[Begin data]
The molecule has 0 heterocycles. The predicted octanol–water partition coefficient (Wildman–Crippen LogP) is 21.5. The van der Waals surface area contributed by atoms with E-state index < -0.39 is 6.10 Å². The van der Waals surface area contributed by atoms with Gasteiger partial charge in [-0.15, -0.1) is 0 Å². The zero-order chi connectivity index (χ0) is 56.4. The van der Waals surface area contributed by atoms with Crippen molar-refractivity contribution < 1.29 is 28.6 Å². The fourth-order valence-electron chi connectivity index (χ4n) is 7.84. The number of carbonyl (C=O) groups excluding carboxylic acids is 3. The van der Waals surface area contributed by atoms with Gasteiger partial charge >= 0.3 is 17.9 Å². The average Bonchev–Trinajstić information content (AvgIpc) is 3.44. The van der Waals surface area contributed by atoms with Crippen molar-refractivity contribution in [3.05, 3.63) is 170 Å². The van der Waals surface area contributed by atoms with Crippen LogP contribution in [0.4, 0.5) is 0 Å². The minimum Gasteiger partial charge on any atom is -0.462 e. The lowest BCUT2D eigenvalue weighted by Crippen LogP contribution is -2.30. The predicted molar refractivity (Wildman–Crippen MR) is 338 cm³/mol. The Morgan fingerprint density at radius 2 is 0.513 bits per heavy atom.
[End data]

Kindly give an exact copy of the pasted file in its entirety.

The molecule has 0 heterocycles. The predicted octanol–water partition coefficient (Wildman–Crippen LogP) is 21.5. The van der Waals surface area contributed by atoms with E-state index < -0.39 is 6.10 Å². The van der Waals surface area contributed by atoms with Gasteiger partial charge in [-0.15, -0.1) is 0 Å². The zero-order chi connectivity index (χ0) is 56.4. The van der Waals surface area contributed by atoms with Crippen molar-refractivity contribution < 1.29 is 28.6 Å². The fourth-order valence-electron chi connectivity index (χ4n) is 7.84. The number of carbonyl (C=O) groups excluding carboxylic acids is 3. The van der Waals surface area contributed by atoms with Gasteiger partial charge >= 0.3 is 17.9 Å². The average Bonchev–Trinajstić information content (AvgIpc) is 3.44. The van der Waals surface area contributed by atoms with Crippen molar-refractivity contribution in [3.05, 3.63) is 170 Å². The van der Waals surface area contributed by atoms with Crippen LogP contribution in [0.4, 0.5) is 0 Å². The minimum Gasteiger partial charge on any atom is -0.462 e. The lowest BCUT2D eigenvalue weighted by Crippen LogP contribution is -2.30. The predicted molar refractivity (Wildman–Crippen MR) is 338 cm³/mol. The Morgan fingerprint density at radius 2 is 0.513 bits per heavy atom.